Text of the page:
Regulations Committee

Wednesday, 9:00 a.m., August 25, 1999

Commission Hearing Room
4200 Smith School Road
Austin, TX 78744
Item
No.
Subject Public Hearing
Agenda Item No.
  Approval of the Committee Minutes from the previous meeting.  
  Summary of Minutes  
1. Chairman's Charges (Oral Presentation) Committee Only
2. Migratory Game Bird Proclamation – Late Season
Staff: Vernon Bevill
9
3. Scientific Breeder Regulations
Staff: Jerry Cooke
Committee Only
4. Other Business  

Summary of Minutes
Texas Parks and Wildlife Commission
Regulations Committee
June 2, 1999

BE IT REMEMBERED that heretofore on the 2nd day of June 1999, there came to be heard matters under the regulatory authority of the Parks and Wildlife Commission of Texas, in the Commission hearing room of the Texas Parks and Wildlife Headquarters complex, Austin, Travis County, Texas beginning at 9:25 a.m., to wit:

I. COMMISSION ATTENDANCE

Lee Bass, Chair
Nolan Ryan
Richard Heath (Absent)
Alvin L. Henry
Carol Dinkins
Katharine Armstrong Idsal
John Avila, Jr.
Ernest Angelo, Jr. (Absent)
Mark E. Watson, Jr.

II. OPENING STATEMENT:

Mr. Andrew Sansom, Executive Director, read the opening statement into the record.

III. APPROVAL OF MINUTES:

Chairman Bass began the proceedings by entertaining a motion by Commissioner Watson to approve the minutes of the April 14, 1999 meeting of the Regulations Committee. The motion was seconded by Commissioner Henry and passed unanimously. Chairman Bass recognized Executive Director Andrew Sansom, who briefed the Committee on the Chairman's Charges, and a legislative update. Mr. Sansom reviewed various bills passed and not passed that the department had been tracking. Mr. Sansom was to provide each Commissioner with a bulletized summary of each of the bills he covered. Mr. Sansom introduced Mr. Walt Dabney, new director of state parks.

IV. THE FOLLOWING ITEMS WERE PRESENTED TO THE COMMITTEE:

2. BRIEFING - Commission Policy Review

Presenters - Gene McCarty

Mr. Sansom introduced Mr. Gene McCarty, Chief of Staff who reviewed internal sunset of outdated and unnecessary policies, and development of a new, comprehensive policy manual for the agency. Chairman Bass directed staff to provide the Commissioners with an annotated summary of all policies reviewed which will include reasons why certain policies were kept or sunset.

3. BRIEFING - Agency Sunset Procedure

Presenters - Andrew Sansom

Mr. Sansom reviewed the various steps the agency will take during the next two years in preparation for legislative sunset scheduled for September 1, 2001. He introduced Mr. Steve Hobson from the Sunset Advisory Commission (SAC) who was in the audience. Staff will prepare a self-evaluation report for the (SAC) by August 15. This will be followed by research conducted by SAC members on the agency. The process will culminate in a SAC staff report which will be submitted to the SAC. Public comment on the report will be invited. Approved reports will then be submitted as the SAC recommendation to the next legislature. Chairman Bass requested the Parks and Wildlife Commission have involvement in the self-evaluation report. Commissioner recommended that this be rolled into the same schedule as the budget workshop. Chairman Bass asked if the agency had a report from the last sunset process. Mr. Sansom deferred to Mr. Hobson who responded that the process has changed considerably and previous reports may not be helpful. Chairman Bass asked what the best timing was for Commission input. Mr. Hobson replied that the SCR (Sunset Commission Review?) is open to and welcomes the Commission=s input. He also related that the Sunset staff may take up to 6 months to conduct their research and that 6-month period could occur any time between September 1, 1999 and December of 2000. Mr. Sansom related that Larry McKinney had initiated a series of discussions with the Water Development Board and TNRCD to preidentify areas of overlap in agency responsibility.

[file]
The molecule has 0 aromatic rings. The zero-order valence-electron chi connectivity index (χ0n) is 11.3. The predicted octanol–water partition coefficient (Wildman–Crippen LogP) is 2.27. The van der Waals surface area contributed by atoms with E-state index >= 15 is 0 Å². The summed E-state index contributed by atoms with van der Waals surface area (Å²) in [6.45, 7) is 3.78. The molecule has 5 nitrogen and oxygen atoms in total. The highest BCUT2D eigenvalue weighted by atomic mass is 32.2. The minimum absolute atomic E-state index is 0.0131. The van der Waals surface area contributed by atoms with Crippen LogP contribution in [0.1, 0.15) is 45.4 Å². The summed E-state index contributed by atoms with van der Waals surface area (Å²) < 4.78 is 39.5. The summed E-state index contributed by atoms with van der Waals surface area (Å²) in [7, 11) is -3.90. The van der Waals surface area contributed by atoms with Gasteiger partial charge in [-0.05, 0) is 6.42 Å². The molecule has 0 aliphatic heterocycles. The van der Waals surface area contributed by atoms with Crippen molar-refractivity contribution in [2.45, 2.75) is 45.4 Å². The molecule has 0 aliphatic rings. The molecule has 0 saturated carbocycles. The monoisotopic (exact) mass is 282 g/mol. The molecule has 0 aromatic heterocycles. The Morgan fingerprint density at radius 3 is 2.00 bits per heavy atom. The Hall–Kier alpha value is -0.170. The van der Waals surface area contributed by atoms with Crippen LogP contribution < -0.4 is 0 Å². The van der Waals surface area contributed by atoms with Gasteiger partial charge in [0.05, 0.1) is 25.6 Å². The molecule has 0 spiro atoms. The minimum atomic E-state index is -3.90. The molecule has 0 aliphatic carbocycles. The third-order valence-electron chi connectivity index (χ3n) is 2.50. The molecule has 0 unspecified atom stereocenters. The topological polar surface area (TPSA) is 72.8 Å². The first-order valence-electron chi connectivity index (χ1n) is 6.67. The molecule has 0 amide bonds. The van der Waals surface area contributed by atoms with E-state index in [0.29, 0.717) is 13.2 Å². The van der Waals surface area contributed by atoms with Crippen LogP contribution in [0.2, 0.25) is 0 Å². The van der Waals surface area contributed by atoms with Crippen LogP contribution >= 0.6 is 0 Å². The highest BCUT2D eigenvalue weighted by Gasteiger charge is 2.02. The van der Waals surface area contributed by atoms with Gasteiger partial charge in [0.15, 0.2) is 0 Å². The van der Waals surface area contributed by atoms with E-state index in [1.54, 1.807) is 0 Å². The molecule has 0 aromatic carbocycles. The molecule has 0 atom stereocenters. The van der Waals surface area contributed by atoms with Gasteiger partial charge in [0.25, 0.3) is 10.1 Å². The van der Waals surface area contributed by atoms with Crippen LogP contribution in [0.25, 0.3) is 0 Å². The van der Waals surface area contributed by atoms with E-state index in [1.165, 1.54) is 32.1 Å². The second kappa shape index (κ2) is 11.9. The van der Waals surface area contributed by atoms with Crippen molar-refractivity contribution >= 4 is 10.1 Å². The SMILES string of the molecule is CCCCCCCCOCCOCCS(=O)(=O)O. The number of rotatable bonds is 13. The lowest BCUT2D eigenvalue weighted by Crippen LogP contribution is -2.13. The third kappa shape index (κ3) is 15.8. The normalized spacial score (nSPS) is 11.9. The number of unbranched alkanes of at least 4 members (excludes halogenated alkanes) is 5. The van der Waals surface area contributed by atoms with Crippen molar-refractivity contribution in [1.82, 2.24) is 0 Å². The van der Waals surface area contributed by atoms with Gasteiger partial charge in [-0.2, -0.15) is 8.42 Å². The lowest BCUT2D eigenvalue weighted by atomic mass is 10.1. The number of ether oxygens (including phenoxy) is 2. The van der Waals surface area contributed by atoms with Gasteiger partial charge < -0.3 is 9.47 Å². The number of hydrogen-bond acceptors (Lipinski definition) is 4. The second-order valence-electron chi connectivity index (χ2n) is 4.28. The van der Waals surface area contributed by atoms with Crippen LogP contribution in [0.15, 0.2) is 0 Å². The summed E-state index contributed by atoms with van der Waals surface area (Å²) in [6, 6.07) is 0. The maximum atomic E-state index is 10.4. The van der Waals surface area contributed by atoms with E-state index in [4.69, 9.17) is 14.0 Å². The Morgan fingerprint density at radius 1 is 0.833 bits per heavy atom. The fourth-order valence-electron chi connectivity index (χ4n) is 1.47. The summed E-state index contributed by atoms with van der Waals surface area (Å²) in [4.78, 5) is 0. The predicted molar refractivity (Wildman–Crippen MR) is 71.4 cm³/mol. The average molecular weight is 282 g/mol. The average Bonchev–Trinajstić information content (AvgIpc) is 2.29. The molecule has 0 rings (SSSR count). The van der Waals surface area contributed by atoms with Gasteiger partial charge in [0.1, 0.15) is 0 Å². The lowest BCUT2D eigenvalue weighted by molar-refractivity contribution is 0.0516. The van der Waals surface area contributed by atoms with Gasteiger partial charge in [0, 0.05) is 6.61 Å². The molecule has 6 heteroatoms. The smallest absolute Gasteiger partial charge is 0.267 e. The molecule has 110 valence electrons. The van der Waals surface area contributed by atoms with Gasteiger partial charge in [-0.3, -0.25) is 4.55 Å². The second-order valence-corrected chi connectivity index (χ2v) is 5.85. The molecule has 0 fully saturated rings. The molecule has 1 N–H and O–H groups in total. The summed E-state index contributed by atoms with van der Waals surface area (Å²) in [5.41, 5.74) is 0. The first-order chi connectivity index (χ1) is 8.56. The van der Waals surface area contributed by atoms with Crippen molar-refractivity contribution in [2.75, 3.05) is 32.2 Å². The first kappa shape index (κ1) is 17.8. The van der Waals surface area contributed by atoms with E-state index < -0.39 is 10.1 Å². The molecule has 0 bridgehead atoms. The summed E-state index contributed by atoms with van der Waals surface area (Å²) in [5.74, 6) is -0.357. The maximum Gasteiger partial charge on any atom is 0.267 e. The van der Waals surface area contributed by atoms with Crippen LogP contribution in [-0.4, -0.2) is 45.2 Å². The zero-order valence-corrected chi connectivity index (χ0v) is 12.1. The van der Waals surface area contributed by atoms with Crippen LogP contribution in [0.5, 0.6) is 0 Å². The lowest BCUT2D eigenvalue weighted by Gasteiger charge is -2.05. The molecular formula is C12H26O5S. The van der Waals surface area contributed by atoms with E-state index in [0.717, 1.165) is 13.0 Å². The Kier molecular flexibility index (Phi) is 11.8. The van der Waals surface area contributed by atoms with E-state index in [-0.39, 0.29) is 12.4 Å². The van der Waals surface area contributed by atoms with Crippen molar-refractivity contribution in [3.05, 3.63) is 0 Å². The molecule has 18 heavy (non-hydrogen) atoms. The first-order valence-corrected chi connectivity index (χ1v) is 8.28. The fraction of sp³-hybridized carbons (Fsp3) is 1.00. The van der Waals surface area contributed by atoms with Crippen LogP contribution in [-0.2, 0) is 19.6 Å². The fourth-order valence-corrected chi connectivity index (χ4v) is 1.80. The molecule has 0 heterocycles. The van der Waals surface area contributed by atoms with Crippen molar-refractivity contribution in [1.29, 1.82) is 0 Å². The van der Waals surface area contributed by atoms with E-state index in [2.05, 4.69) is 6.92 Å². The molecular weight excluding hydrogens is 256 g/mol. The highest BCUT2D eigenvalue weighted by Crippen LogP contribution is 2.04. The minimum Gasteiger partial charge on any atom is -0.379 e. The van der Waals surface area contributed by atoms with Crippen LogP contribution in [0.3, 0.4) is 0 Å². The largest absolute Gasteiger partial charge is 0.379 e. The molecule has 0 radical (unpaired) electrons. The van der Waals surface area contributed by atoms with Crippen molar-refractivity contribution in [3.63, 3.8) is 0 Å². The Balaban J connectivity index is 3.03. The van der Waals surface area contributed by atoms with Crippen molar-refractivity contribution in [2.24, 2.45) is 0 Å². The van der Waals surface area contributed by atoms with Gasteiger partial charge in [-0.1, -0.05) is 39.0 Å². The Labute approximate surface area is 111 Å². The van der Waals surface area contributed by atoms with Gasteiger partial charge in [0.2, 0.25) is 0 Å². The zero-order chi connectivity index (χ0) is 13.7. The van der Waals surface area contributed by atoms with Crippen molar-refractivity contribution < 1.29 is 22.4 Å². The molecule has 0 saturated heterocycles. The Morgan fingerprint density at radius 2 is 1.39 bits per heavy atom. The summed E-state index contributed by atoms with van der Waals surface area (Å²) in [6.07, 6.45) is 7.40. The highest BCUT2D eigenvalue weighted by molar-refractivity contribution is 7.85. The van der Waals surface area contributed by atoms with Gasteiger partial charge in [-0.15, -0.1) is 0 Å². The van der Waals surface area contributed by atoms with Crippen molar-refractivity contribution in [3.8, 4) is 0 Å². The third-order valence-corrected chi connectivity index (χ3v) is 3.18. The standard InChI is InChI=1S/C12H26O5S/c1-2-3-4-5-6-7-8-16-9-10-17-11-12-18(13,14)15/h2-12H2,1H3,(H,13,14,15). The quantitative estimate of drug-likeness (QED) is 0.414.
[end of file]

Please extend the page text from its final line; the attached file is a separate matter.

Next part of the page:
4. ACTION - FY 1999-2000 Eastern Turkey Regulations

Presenters - Dr. Jerry Cooke

Chairman Bass identified Dr. Jerry Cooke, program director for upland wildlife ecology who presented an amendment to the Statewide Hunting and Fishing Proclamation called for the fourth item of business, a briefing on changes being considered for the statewide hunting and fishing proclamation regarding Eastern Turkey regulations. Dr. Cooke recommended the Committee forward the amendments to the full Commission and place it on the consent agenda. Chairman Bass called for comments. Being none, he entertained a motion to approve the recommendations. Commissioner Ryan moved and Commissioner Idsal seconded. The motion passed unanimously.

5. ACTION - Migratory Game Bird Proclamation - Early Season

Presenter - Mr. Vernon Bevill